While we’re starting to see road-style disc brakes, sidepull rim brakes are still the default stoppers found on performance road bikes. The basic design, featuring calipers that squeeze the rims for speed control and safety, has been around for over a century -- and for good reason. It’s light, powerful, simple to adjust and repair, and maybe best, impressively durable.
Fact is, you might need multiple shifting adjustments and even wear out several chains and cassettes before you need to do anything to your brakes besides tightening them with the adjustment barrels and replacing worn brake pads. But, this doesn’t mean you should ignore your brakes. Instead, every 1,000 miles or so, do this quick check (more or less frequently depending on how hard you use your brakes).
Tip: I’m assuming your road bike is in good condition and not in need of major service after years of use without regular repairs. This quick brake check won’t solve serious brake issues like deeply grooved rims, dead brake springs, fraying cables, cracked housing, etc.
“Old-fashioned” sidepull brakes are actually a type of disc brake, when you come right down to it. The rims just take the place of the rotors on the discs. So, the first step in tuning brakes is making sure your rims are ship-shape.
First, spin the wheels and watch for side-to-side wobbles or hops. Ideally they’ll be true and round with no visible imperfections that can cause pulsing or grabby braking and a loss of control. If you spot problems and have the skills, true the wheels. Or have it done by a professional.
Follow that check by looking closely at the braking tracks on the sides of the rims. They should be smooth and clean all around. If you see black marks on the rims, clean them off with a medium-rough piece of emery cloth or sandpaper, or a solvent like alcohol. If you use sandpaper and end up roughing up the surface to remove the black marks, continue around the rim to make the entire braking track equally rough.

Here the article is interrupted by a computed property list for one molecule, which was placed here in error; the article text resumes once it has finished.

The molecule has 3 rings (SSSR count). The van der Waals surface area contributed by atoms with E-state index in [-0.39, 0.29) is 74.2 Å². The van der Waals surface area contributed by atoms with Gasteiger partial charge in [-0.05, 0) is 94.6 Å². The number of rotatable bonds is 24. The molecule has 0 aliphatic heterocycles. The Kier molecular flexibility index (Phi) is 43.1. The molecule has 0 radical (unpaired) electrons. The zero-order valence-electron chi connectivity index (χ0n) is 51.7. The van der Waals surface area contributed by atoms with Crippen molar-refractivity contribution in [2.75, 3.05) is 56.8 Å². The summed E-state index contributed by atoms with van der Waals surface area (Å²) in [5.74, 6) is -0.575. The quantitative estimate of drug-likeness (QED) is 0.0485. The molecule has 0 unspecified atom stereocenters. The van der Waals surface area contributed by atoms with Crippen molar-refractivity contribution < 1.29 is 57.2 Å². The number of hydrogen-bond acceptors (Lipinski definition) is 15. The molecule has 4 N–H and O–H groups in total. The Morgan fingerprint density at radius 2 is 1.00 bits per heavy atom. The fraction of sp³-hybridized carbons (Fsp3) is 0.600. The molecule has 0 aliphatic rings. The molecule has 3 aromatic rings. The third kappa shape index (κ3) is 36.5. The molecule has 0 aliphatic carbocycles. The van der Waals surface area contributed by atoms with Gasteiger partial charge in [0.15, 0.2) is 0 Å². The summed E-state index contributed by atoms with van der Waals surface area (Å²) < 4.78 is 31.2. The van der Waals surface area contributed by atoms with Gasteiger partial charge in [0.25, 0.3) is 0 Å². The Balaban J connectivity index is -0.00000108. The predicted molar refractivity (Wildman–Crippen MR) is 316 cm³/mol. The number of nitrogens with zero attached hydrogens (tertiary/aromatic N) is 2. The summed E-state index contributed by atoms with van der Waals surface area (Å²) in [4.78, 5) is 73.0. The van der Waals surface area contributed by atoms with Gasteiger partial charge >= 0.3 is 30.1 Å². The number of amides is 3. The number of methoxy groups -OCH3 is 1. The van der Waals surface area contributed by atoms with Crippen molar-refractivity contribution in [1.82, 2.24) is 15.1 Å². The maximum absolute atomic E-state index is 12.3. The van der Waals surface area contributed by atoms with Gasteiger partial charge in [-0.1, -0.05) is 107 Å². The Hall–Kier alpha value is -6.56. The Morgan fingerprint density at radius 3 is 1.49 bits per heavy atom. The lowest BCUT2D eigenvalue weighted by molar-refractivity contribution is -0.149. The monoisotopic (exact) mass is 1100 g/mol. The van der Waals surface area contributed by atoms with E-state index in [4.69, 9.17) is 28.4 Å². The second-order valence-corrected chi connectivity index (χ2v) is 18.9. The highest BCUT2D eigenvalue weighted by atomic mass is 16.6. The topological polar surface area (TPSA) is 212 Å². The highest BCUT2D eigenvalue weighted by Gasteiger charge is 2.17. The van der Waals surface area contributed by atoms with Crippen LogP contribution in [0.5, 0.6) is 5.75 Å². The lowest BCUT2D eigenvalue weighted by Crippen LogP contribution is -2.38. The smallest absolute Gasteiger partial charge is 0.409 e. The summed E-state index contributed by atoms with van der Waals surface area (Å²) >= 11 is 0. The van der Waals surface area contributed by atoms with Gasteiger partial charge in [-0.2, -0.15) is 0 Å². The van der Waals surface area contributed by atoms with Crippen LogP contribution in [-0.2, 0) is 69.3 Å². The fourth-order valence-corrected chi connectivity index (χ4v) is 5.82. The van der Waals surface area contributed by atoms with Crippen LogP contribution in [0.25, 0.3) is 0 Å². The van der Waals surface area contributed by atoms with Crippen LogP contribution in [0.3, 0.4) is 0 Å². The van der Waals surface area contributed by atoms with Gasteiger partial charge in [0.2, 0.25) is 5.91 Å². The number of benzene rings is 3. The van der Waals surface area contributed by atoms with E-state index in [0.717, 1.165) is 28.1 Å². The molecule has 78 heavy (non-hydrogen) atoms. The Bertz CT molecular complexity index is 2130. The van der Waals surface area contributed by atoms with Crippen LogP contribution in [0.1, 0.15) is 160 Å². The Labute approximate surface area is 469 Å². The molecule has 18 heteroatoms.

Tip: Rims are tougher than they look. Sanding them a little won’t hurt them. If you don’t have any emery cloth or sandpaper, or if you’re trying to tune your brakes on a ride, you can use the piece of sandpaper in your patch kit. Bonus tip: sanding rims is a good way to stop a squeaking brake, too.
The calipers attached to the frame are the hardest working parts of the brake system. Because they can loosen, make sure they’re securely attached front and rear by tightening their attaching nuts behind the fork crown and brake bridge (usually it’s a recessed 5mm allen bolt on modern road bicycles). But, BEFORE tightening the attaching nuts, squeeze and hold that brake’s lever. This will ensure that as you snug the nut the caliper will remain centered and not get twisted out of position.
Next, stuff a rag inside the brake and over the tire/wheel. Make sure the brake pads are covered. You’ll now be able to drip or spray lube on the back of the caliper to get lube inside the pivot point(s), under the brake spring tips that ensure the caliper opens fully and operates freely, on the quick release to prevent corrosion and keep it opening/closing nicely when you need it and on the adjustment barrel so it turns for tightening the brake. Operate the brake several times to work the lube into it. Then wipe off any excess.